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  14. Try plopping that previous post sero shirt down anywhere in this house..

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  15. Dave's comment made me choke on my coffee.

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  16. My wife has cousins who live in Weston, Wayland and Wellesley . All three have beautiful architecture .

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  17. I loved this home. and that kitty face. even though I'm a dog lover by heart.
    I like the open space and the uncluttered simplicity of it. but then I live in a hot climate. I honestly think that has a lot to do with it. thanks for the tour!

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  18. Replies
    1. Of course. What’s a cat for, if not part of the decor?

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  19. Very cool. Not my style personally, but I respect it.

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  20. The vey handsome cat looks like he/she might have been quite a character.

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  21. The architecture is likely part of the Early American Modernist/Gropius/Bauhaus influence adopted by architects in some suburbs outside Boston. For example, I grew up in the Adams-designed Gaskill house mentioned here, much less attractive than your husband's: https://www.oldhouseonline.com/web-exclusives/early-modern-architecture-in-lincoln-massachusetts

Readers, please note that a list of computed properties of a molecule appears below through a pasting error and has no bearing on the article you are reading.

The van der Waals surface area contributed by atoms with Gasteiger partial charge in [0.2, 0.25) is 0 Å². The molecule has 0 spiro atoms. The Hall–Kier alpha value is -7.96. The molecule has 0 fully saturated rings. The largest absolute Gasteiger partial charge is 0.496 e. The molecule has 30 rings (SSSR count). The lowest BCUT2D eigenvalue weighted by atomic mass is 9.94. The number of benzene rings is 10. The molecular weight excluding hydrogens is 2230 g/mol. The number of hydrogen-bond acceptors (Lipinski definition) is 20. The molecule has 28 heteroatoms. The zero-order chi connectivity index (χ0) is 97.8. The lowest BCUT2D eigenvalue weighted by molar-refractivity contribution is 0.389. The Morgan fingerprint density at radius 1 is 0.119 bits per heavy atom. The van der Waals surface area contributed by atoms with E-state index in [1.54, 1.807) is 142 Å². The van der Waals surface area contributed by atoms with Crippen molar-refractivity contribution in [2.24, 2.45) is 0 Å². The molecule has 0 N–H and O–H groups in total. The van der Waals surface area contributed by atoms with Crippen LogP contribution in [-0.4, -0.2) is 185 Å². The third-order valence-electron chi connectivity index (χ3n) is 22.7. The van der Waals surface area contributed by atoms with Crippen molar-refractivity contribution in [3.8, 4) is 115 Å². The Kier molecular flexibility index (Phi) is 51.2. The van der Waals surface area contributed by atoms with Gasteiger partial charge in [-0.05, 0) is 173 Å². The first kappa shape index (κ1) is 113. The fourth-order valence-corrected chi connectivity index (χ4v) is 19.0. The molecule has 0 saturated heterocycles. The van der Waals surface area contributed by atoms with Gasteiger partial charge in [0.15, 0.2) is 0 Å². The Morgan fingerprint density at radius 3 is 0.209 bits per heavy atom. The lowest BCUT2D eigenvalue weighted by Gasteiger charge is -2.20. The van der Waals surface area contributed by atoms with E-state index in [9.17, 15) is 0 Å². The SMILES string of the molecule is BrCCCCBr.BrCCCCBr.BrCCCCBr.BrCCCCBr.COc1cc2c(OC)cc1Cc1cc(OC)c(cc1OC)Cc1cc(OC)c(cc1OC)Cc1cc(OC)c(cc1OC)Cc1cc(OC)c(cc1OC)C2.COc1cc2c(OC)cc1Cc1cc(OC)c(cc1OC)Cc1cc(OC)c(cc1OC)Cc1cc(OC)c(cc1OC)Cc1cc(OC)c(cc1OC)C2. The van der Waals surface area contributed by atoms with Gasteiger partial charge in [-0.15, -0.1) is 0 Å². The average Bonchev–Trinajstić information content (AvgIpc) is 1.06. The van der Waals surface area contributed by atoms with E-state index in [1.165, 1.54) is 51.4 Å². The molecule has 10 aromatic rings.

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  22. I would love to see this home with Frank Lloyd Wright’s warm woods rather than the sterile whites and grays. A nice example of the era, though.

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  23. Oh my, what my dreams are made of! I read a few comments stating that they aren’t fans of MCM interiors so I may be in the minority on this one but this is stunning. I know many people feel it’s cold and sterile but to me it’s inviting and calming. Can’t imagine how it must have felt to grow up in such a space. Do you have any details on the art work featured? I wish there were more photos to see! On a random note, thank you for always sharing such wonderful content with us. It’s truly a pleasure going through your blog ... so tired of the none-sense ‘glamour’ Instagram life that’s constantly being pushed by my peers.